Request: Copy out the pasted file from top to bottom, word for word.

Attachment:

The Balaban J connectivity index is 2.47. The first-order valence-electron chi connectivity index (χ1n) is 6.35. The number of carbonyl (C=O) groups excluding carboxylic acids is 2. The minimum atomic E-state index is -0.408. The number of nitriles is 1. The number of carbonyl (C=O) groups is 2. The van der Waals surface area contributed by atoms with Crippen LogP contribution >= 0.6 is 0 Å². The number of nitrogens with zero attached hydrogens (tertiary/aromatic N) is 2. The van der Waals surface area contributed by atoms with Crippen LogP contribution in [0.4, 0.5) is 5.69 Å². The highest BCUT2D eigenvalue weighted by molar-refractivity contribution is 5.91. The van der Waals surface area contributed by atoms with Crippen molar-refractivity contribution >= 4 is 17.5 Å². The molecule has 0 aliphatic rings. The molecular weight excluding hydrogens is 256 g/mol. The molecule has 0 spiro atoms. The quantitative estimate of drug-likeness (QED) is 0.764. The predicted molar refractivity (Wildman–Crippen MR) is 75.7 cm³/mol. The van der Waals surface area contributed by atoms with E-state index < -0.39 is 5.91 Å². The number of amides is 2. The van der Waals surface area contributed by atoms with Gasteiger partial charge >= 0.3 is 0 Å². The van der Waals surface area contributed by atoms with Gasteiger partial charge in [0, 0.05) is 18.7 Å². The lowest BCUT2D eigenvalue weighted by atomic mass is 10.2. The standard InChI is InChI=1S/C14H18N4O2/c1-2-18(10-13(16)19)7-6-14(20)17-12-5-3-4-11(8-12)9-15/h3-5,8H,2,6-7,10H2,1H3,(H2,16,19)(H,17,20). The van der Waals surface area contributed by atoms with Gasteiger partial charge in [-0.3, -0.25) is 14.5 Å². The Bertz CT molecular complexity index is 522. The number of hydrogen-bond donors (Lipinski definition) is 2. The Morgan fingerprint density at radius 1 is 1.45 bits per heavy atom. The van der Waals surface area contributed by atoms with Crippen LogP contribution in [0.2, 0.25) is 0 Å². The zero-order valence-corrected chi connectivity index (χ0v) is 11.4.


The Balaban J connectivity index is 2.47. The first-order valence-electron chi connectivity index (χ1n) is 6.35. The number of carbonyl (C=O) groups excluding carboxylic acids is 2. The minimum atomic E-state index is -0.408. The number of nitriles is 1. The number of carbonyl (C=O) groups is 2. The van der Waals surface area contributed by atoms with Crippen LogP contribution >= 0.6 is 0 Å². The number of nitrogens with zero attached hydrogens (tertiary/aromatic N) is 2. The van der Waals surface area contributed by atoms with Crippen LogP contribution in [0.4, 0.5) is 5.69 Å². The highest BCUT2D eigenvalue weighted by molar-refractivity contribution is 5.91. The van der Waals surface area contributed by atoms with Crippen molar-refractivity contribution >= 4 is 17.5 Å². The molecule has 0 aliphatic rings. The molecular weight excluding hydrogens is 256 g/mol. The molecule has 0 spiro atoms. The quantitative estimate of drug-likeness (QED) is 0.764. The predicted molar refractivity (Wildman–Crippen MR) is 75.7 cm³/mol. The van der Waals surface area contributed by atoms with E-state index < -0.39 is 5.91 Å². The number of amides is 2. The van der Waals surface area contributed by atoms with Gasteiger partial charge >= 0.3 is 0 Å². The van der Waals surface area contributed by atoms with Gasteiger partial charge in [0, 0.05) is 18.7 Å². The lowest BCUT2D eigenvalue weighted by atomic mass is 10.2. The standard InChI is InChI=1S/C14H18N4O2/c1-2-18(10-13(16)19)7-6-14(20)17-12-5-3-4-11(8-12)9-15/h3-5,8H,2,6-7,10H2,1H3,(H2,16,19)(H,17,20). The van der Waals surface area contributed by atoms with Gasteiger partial charge in [-0.3, -0.25) is 14.5 Å². The Bertz CT molecular complexity index is 522. The number of hydrogen-bond donors (Lipinski definition) is 2. The Morgan fingerprint density at radius 1 is 1.45 bits per heavy atom. The van der Waals surface area contributed by atoms with Crippen LogP contribution in [0.2, 0.25) is 0 Å². The zero-order valence-corrected chi connectivity index (χ0v) is 11.4.